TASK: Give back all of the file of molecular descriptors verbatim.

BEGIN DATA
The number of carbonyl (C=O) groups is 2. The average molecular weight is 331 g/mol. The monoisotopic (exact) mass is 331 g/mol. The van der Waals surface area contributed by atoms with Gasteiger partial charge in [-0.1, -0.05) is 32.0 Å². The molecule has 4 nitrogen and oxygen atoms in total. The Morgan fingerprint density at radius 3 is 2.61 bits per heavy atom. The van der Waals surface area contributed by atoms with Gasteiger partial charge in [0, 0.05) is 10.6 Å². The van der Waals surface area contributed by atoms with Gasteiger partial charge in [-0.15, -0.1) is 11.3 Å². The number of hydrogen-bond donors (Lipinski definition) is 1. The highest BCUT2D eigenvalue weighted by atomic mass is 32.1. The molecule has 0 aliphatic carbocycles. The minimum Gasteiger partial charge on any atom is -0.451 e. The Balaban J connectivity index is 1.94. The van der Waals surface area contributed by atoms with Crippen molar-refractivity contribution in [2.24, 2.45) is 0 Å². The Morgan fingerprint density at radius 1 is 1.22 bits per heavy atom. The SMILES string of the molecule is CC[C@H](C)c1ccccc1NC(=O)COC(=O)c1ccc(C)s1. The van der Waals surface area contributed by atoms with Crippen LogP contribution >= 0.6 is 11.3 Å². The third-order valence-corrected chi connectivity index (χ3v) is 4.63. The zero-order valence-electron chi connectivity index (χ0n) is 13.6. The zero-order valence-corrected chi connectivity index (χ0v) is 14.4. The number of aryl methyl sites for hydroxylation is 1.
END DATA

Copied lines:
The number of carbonyl (C=O) groups is 2. The average molecular weight is 331 g/mol. The monoisotopic (exact) mass is 331 g/mol. The van der Waals surface area contributed by atoms with Gasteiger partial charge in [-0.1, -0.05) is 32.0 Å². The molecule has 4 nitrogen and oxygen atoms in total. The Morgan fingerprint density at radius 3 is 2.61 bits per heavy atom. The van der Waals surface area contributed by atoms with Gasteiger partial charge in [0, 0.05) is 10.6 Å². The van der Waals surface area contributed by atoms with Gasteiger partial charge in [-0.15, -0.1) is 11.3 Å². The number of hydrogen-bond donors (Lipinski definition) is 1. The highest BCUT2D eigenvalue weighted by atomic mass is 32.1. The molecule has 0 aliphatic carbocycles. The minimum Gasteiger partial charge on any atom is -0.451 e. The Balaban J connectivity index is 1.94. The van der Waals surface area contributed by atoms with Crippen molar-refractivity contribution in [2.24, 2.45) is 0 Å². The Morgan fingerprint density at radius 1 is 1.22 bits per heavy atom. The SMILES string of the molecule is CC[C@H](C)c1ccccc1NC(=O)COC(=O)c1ccc(C)s1. The van der Waals surface area contributed by atoms with Crippen LogP contribution >= 0.6 is 11.3 Å². The third-order valence-corrected chi connectivity index (χ3v) is 4.63. The zero-order valence-electron chi connectivity index (χ0n) is 13.6. The zero-order valence-corrected chi connectivity index (χ0v) is 14.4. The number of aryl methyl sites for hydroxylation is 1.